The global IPO market nose-dived last year, with total proceeds tumbling 64% to $148 billion, according to Refinitiv data. Asian markets accounted for around 70% of the money raised, but listed companies continue to struggle after their debuts.
Spooked by market conditions, some startups delayed their IPOs last year. In Japan, marketing tech AnyMind Group called off a scheduled December debut on the Tokyo bourse, the second time it did so last year.
Indian wearables startup boAt paused its IPO plans last October and instead raised $60 million from private investors. CEO Vivek Gambhir said, “[The] intent is to do an IPO at the right time and in the near future.”
Major Hong Kong listings turned in weak trading debuts last year, dealing blows to the city’s weakest IPO market in a decade. On the first trading day, Chinese electric vehicle maker Zhejiang Leapmotor Technology tumbled nearly 34% from its debut price of 48 Hong Kong dollars ($6), while Onewo Space-Tech Service — Chinese developer Vanke’s property services arm — dropped 6.8%.
However, these recently listed shares have reversed course near the end of 2022, lately trading above their debut prices, as Chinese equities rallied on hopes that the relaxation of COVID restrictions would push up domestic consumption in the world’s second-largest economy.
“China reopened faster than anticipated — this helps stem the deterioration to the economy and corporate profits,” said Peggy Mak, portfolio manager at fund management outfit Haven Capital. “We are, however, less sanguine for China equities as the COVID restrictions in 2022 have caused some strains in the economy.”
She warned that it may not be completely smooth sailing in the Chinese market, with the reception for new IPOs largely dependent on the sector. Mak assesses that internet platform companies will continue to face greater scrutiny as the tech industry continues to downsize.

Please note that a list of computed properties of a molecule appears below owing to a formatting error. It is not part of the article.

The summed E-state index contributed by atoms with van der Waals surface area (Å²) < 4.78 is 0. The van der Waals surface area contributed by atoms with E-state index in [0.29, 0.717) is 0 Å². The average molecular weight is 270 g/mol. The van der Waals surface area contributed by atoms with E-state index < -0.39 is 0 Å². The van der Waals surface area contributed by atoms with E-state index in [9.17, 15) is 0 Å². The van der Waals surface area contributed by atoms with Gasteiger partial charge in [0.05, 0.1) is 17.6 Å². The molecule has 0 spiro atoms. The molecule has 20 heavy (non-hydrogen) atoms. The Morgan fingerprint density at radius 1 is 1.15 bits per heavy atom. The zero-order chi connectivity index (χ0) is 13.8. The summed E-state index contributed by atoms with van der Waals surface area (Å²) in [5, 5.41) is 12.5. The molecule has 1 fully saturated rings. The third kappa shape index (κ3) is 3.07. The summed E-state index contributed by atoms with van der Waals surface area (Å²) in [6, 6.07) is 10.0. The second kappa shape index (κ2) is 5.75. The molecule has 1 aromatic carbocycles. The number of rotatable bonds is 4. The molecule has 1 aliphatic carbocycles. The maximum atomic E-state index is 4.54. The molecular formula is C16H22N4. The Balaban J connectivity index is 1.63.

“While we expect recovery in revenue growth, margins are not expected to return to pre-COVID level due to higher input costs and cost of capital,” Mak said.
Signs point to a stretch of uneven road ahead for companies navigating wobbly market conditions, according to market watchers. Global IPO activity is expected to remain subdued at least in the first quarter, EY said, but it could “regain greater momentum by the second half of the year” with more stability around inflation and visibility on the trajectory for interest hikes.
Peter Lovelock, head of the Fair Tech Institute at technology consultancy Access Partnership, told Nikkei, “Listing valuations, particularly for high-growth tech companies, are going to continue to be hit over the next six to 18 months.”
He added, “You may see higher interest rates giving rise to companies wanting to restructure their debt, but until the economic outlook becomes a little less uncertain, new IPO prospects may not want to try their luck with poor valuations.”
Experts are unclear when the difficulties will end, as inflation and weaker growth expectations continue to cloud investor sentiments.
“Asian markets are no different from global markets — they are also aligned toward global economies,” said Indu Tyagi, chief strategy officer at the Indian corporate intelligence firm Market Research Future, noting that volatility has been stirred by a “perfect cocktail” of COVID, war and oil price fluctuations.
Still, Aninda Mitra, head of Asia macro and investment strategy at BNY Mellon Investment Management, said the region’s emerging markets “will remain resilient” in the coming year as they sustain lower inflation than most developed markets.
Mitra noted, however, that Asian markets “are not out of the woods yet,” given how the U.S. Federal Reserve is expected to continue its rate hikes and how the down cycle of corporate earnings has yet to bottom out.
“A steep downturn in U.S. macro conditions or in its equity market will no doubt hurt Asia as well,” Mitra added.